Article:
Post Content

 

 

Lynn D new

Posted by:

Lynn DiTaranto, Department of Public Health.

 

Lynn is a Nutrition Education Specialist with DPH.

 

 

 

Are you tired of the usual apples and bananas for a healthy snack? Give your fruit salad a punch and add pomegranates to it!

This native Middle Eastern fruit has been popping up in the grocery stores in the form of juices and the succulent seeds are commonly topped on salads, added to meals or covered in chocolate to create a tasty dessert. Now that pomegranates are easily found in grocery stores, have you tried them yet?

I have to admit that pomegranates can be a little intimidating at first, but don’t let that stop you. To know which pomegranate will be juicy and ripe, spot the ones that are brightly colored. A good pomegranate will have pinkish-red skin that is shiny and not withered. The larger the fruit, the more juice it will have. It should not be firm, but not too soft either.

To prepare this fall/winter season fruit, cut off the top and the sections will be visible on the inside. Then cut the pomegranate into sections and pull them apart. Place the sections in a bowl of water, and then loosen the seeds, also known as arils. Strain out the water and the ruby-red arils can be added to any savory or sweet meal. The sweet but tart seeds are bursting with flavor and heart-healthy antioxidants. Try eating the seeds by themselves to get a dose of potassium, vitamin C, and fiber! I like to create delicious and exotic smoothies by mixing ice, plain non-fat yogurt, bananas and pomegranate seeds in a blender.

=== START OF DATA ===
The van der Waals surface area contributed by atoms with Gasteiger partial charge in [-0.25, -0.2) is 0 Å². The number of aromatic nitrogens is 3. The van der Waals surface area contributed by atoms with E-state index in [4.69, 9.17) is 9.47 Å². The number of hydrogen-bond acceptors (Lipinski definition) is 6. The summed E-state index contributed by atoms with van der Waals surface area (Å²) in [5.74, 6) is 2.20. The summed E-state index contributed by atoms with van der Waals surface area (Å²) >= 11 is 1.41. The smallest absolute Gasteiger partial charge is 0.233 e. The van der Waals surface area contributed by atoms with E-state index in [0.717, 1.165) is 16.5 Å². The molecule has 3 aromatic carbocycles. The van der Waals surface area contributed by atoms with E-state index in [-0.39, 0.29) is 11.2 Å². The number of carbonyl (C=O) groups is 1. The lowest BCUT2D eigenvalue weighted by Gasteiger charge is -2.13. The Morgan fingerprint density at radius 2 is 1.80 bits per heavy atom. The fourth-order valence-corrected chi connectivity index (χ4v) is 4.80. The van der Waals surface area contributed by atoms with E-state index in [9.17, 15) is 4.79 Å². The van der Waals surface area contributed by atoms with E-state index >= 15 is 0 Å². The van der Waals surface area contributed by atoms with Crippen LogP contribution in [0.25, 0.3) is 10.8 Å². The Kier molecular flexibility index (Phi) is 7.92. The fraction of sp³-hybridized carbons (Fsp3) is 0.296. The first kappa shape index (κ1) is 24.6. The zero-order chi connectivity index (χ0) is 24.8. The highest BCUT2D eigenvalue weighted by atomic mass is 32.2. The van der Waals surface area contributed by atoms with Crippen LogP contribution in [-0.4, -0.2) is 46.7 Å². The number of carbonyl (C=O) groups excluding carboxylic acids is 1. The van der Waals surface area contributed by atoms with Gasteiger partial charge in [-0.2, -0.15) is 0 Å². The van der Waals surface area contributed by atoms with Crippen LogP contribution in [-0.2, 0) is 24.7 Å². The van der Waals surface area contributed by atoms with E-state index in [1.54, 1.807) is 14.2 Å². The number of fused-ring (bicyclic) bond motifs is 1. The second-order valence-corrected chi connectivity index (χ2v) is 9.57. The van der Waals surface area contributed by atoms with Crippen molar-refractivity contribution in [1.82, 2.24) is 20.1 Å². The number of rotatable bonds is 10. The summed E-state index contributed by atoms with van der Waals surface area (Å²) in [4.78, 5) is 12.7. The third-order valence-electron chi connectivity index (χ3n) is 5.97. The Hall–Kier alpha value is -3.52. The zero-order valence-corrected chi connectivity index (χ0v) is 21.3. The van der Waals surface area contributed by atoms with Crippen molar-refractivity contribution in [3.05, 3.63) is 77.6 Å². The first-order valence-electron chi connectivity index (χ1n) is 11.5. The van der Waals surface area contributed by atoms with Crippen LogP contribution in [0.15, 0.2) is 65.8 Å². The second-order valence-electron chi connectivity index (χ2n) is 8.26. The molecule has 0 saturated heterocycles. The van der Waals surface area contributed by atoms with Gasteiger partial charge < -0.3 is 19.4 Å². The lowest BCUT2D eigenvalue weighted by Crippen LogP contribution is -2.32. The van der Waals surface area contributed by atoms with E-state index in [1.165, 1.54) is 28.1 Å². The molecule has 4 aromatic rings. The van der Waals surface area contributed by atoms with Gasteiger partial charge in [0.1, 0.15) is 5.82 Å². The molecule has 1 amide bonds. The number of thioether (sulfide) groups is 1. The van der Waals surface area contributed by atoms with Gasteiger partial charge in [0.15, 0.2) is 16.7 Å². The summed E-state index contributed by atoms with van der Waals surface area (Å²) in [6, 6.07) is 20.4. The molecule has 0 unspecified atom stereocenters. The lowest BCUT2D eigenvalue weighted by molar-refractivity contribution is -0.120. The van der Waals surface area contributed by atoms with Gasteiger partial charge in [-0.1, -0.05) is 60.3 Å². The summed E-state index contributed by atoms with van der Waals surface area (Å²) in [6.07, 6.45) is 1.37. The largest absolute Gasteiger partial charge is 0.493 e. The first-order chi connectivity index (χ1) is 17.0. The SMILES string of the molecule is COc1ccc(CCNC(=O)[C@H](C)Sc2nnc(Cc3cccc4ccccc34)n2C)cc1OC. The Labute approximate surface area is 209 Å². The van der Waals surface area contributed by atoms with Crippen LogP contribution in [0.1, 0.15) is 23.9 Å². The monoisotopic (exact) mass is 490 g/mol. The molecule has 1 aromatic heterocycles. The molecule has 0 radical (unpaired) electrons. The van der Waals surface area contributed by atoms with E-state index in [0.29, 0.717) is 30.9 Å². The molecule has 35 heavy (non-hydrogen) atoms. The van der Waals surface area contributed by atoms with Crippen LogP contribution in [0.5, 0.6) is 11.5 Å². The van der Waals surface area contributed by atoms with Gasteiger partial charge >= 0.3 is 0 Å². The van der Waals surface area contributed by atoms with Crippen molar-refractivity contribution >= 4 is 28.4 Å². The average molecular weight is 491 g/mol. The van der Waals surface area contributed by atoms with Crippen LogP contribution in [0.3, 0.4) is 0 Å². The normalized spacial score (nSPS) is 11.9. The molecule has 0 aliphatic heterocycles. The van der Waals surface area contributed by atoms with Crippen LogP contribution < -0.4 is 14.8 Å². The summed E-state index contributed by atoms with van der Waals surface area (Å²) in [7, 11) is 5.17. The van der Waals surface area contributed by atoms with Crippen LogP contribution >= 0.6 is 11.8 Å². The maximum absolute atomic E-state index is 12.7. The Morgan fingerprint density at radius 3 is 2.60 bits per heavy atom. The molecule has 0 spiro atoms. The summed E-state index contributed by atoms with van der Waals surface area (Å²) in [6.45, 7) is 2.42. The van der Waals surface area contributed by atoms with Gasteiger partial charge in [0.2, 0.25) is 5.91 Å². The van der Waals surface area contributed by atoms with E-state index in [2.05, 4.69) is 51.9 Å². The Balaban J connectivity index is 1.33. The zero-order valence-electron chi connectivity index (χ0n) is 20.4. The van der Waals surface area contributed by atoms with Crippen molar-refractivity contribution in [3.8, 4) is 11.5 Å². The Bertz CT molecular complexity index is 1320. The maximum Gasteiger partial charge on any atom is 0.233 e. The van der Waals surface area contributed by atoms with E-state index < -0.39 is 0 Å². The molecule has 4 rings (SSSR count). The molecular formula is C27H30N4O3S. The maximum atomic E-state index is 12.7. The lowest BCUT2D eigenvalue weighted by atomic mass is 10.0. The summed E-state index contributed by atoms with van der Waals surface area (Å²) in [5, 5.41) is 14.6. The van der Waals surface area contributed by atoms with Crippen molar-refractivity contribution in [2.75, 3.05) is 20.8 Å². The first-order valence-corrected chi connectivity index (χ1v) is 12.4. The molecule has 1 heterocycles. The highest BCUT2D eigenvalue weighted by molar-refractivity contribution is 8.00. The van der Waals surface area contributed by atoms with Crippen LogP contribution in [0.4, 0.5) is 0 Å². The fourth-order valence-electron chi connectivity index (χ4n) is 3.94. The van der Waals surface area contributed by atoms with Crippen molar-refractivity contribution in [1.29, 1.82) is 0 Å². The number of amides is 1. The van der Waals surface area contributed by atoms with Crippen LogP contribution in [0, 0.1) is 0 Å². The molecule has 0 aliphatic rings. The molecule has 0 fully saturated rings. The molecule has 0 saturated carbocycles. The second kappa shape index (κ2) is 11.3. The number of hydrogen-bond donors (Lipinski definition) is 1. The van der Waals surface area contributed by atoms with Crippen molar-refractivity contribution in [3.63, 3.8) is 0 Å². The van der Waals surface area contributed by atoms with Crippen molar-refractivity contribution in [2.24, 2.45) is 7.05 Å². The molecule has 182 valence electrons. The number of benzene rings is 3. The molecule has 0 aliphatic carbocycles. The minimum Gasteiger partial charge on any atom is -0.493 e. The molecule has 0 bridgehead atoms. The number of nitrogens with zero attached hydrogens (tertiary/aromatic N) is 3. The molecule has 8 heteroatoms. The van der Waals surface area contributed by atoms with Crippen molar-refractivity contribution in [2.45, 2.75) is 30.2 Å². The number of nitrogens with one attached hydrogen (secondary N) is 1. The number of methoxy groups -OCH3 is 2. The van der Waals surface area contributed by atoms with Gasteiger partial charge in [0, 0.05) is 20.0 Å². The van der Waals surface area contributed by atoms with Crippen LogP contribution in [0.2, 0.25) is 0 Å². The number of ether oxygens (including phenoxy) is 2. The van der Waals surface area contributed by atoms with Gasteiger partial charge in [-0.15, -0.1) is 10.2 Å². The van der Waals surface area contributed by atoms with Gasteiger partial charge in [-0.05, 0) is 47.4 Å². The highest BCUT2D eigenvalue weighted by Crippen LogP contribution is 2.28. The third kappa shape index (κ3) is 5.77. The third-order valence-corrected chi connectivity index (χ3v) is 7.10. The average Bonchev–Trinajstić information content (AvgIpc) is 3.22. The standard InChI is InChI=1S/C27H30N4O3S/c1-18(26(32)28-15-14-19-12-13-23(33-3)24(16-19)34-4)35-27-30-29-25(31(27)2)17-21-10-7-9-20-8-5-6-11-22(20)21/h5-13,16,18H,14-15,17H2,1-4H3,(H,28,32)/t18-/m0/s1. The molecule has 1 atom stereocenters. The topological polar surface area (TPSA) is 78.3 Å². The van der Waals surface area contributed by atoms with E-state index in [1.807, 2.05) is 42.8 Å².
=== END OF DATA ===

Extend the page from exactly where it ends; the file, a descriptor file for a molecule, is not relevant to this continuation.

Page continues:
It’s interesting how many times I’ve seen the warning, “caution: pomegranate stains,” on instructions. Although the tasty fruit does not stain your hands, it can stain your light colored clothes. Apparently, the juice from the pomegranate was used as dye in ancient times. But, just like any other stain, run it under cold water with detergent right away and you should be able to save that white shirt.

Check out http://simplyrecipes.com/recipes/pomegranates/ or http://pomegranates.org/recipes.html for more ideas for recipes.

How do you usually eat pomegranates or plan to eat your first one? Let us know! We’d love to hear from you!

Written By:

Recent Posts

Slow and Steady Wins the Race! posted on Mar 20

Slow and Steady Wins the Race!

How to achieve your healthy lifestyle goals this National Nutrition Month! By Campbell Reiff It’s March, and you know what that means – spring is here!  March is not only the month for the change in seasons, but is also National Nutrition Month! This month, the   …Continue Reading Slow and Steady Wins the Race!

Weekly Flu Report, March 17, 2017 posted on Mar 17

Rates of flu-like illness rebounded slightly over the past seven days, according to the latest weekly flu report. Regardless of the swings from week to week, it’s important to note that we can expect to see flu continuing to circulate in our communities well into springtime.   …Continue Reading Weekly Flu Report, March 17, 2017

Making Strides to Better Understanding Environmental Exposure posted on Mar 16

Making Strides to Better Understanding Environmental Exposure

  In partnership with the CDC, DPH is looking at the impact of certain environmental chemicals – such as lead and mercury – on Massachusetts residents. This technique, known as biomonitoring, measures environmental chemicals in the human body. Through a state-wide study, DPH is trying   …Continue Reading Making Strides to Better Understanding Environmental Exposure